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Authority Doesn't Equal Insight



In 2010, for my grad school consulting class final, we were each given a sample client business that was failing and asked to conduct an analysis and make recommendations.


I was given a prominent website development company in California. After a thorough review of operations and financial statements, I provided two key recommendations. The company's two largest expenses were payroll and rent. 


My first recommendation was to eliminate the large office rent and move to a work-from-home structure while utilizing shared conference facilities when in person work was necessary. 

My second recommendation was to reduce the full-time work force and utilize independent contractors as needed. 


I provided additional information on the benefits of implementing these changes, along with pro forma financials showing profitability after implementation.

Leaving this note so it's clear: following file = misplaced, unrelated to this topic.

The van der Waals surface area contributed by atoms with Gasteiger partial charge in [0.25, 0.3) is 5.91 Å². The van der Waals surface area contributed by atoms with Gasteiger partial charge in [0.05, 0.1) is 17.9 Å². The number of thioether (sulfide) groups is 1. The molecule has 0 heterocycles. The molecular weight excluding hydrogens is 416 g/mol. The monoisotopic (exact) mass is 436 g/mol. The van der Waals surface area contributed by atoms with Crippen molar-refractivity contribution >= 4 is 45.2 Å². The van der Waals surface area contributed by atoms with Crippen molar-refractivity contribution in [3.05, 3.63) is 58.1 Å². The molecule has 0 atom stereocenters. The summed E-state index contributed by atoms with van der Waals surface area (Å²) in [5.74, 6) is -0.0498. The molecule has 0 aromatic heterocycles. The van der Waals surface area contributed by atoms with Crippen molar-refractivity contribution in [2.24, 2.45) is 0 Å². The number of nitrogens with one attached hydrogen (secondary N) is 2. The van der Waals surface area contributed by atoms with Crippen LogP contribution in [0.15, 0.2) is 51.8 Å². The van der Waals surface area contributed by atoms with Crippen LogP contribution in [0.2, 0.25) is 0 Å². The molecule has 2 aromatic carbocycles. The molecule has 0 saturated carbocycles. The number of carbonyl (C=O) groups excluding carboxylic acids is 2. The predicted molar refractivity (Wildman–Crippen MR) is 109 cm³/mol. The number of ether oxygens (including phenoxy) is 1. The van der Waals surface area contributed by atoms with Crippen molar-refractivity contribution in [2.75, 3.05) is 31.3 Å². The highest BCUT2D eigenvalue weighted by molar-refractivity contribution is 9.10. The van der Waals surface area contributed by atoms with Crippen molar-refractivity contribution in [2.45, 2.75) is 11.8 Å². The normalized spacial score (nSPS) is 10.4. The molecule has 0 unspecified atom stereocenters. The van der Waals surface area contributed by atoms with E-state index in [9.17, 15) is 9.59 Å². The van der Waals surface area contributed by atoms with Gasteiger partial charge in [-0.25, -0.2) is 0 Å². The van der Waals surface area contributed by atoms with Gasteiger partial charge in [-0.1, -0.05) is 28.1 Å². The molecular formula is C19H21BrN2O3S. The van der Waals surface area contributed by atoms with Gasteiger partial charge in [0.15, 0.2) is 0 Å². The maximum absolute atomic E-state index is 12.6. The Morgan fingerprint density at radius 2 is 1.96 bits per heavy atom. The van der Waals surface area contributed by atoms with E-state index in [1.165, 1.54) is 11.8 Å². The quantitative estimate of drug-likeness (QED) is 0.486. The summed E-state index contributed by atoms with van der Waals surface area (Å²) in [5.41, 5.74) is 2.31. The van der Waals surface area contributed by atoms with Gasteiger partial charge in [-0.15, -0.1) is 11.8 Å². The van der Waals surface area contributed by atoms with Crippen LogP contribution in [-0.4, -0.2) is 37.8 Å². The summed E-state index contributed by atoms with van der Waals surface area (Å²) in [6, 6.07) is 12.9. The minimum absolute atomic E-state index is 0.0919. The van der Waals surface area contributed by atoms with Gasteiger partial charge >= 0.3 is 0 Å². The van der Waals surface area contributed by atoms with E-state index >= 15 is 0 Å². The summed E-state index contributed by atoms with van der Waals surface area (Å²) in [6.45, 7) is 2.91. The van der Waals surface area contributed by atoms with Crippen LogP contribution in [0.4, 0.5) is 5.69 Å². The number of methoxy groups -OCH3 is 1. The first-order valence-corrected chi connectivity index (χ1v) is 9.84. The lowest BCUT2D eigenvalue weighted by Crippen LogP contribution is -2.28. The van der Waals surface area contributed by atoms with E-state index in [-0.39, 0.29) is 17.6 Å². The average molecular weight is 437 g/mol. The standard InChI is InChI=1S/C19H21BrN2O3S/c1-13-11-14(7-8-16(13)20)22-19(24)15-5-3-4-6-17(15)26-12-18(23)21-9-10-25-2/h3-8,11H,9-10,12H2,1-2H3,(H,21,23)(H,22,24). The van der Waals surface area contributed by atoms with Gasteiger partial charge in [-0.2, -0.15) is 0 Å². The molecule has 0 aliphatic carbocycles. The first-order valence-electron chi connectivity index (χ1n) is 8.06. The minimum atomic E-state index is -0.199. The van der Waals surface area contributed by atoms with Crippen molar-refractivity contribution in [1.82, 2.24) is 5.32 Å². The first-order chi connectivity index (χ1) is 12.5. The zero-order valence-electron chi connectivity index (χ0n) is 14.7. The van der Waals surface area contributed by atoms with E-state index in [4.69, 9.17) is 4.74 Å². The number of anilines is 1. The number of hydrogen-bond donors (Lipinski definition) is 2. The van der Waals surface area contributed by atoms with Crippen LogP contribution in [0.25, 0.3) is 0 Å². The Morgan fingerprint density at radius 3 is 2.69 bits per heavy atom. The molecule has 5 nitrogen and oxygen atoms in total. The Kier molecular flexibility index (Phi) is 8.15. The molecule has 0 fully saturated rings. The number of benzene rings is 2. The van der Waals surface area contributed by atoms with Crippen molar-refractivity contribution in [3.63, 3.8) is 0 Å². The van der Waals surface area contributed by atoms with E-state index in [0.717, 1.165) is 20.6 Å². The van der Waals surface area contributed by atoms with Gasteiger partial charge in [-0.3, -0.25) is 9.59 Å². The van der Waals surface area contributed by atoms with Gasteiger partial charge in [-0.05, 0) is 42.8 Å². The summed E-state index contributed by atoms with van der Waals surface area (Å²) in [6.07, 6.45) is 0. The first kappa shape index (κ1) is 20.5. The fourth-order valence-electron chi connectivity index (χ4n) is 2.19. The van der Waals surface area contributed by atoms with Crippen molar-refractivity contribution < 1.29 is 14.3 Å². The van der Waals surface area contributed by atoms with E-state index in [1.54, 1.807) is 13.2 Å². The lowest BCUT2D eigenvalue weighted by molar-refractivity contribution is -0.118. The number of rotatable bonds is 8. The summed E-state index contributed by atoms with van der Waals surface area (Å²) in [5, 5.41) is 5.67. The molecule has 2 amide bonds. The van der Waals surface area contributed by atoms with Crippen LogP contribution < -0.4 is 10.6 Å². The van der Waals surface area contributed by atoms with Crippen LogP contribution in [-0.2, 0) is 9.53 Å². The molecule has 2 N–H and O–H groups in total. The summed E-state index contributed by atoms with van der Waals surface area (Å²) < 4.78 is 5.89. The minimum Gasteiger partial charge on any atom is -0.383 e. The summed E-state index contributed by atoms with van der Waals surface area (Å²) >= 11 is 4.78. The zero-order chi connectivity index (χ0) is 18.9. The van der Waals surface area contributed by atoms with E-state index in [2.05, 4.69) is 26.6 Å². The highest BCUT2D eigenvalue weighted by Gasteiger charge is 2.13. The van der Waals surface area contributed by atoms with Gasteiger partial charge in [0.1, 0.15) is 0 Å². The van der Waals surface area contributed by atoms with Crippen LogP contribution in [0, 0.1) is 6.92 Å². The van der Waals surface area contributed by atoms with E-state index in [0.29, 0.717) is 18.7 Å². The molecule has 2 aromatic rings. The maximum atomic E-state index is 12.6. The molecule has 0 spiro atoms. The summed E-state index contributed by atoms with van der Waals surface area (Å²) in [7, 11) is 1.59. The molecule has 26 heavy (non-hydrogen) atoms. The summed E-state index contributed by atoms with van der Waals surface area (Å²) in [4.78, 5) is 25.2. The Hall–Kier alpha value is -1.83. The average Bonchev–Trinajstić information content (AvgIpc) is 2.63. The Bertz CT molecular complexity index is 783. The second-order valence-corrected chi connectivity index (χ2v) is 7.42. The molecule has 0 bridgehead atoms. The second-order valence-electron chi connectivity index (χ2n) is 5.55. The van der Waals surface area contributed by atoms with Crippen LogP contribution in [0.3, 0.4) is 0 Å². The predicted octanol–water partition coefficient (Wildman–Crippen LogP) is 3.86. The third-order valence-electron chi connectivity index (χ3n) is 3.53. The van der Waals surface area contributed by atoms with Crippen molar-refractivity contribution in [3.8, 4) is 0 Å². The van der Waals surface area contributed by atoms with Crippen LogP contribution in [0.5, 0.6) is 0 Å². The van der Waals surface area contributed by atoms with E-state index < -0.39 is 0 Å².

Nonetheless, I failed the final. 


My professor told me he was looking for ways to increase revenues, not decrease expenses, and that my recommendations were not practical in the real world. 


Today, as we know, successful companies worldwide have implemented variations of these strategies. 


In fact, a few years later, I helped a company implement these two changes and I'm proud to say they are still going strong and more successful than ever. 


All of this to say - just because someone holds a position of authority, or has a certain title, or degree, or any other credential, doesn't mean they know what they are talking about. Don't give up because one person tells you no. 


As business owners, it's important to be open to critical feedback and to be open to making changes, but at the same time, it's important to trust your gut and stand your ground when needed.  Remember, innovative ideas can take time to be accepted. Keep pushing boundaries. Have a great day and keep believing in your vision!




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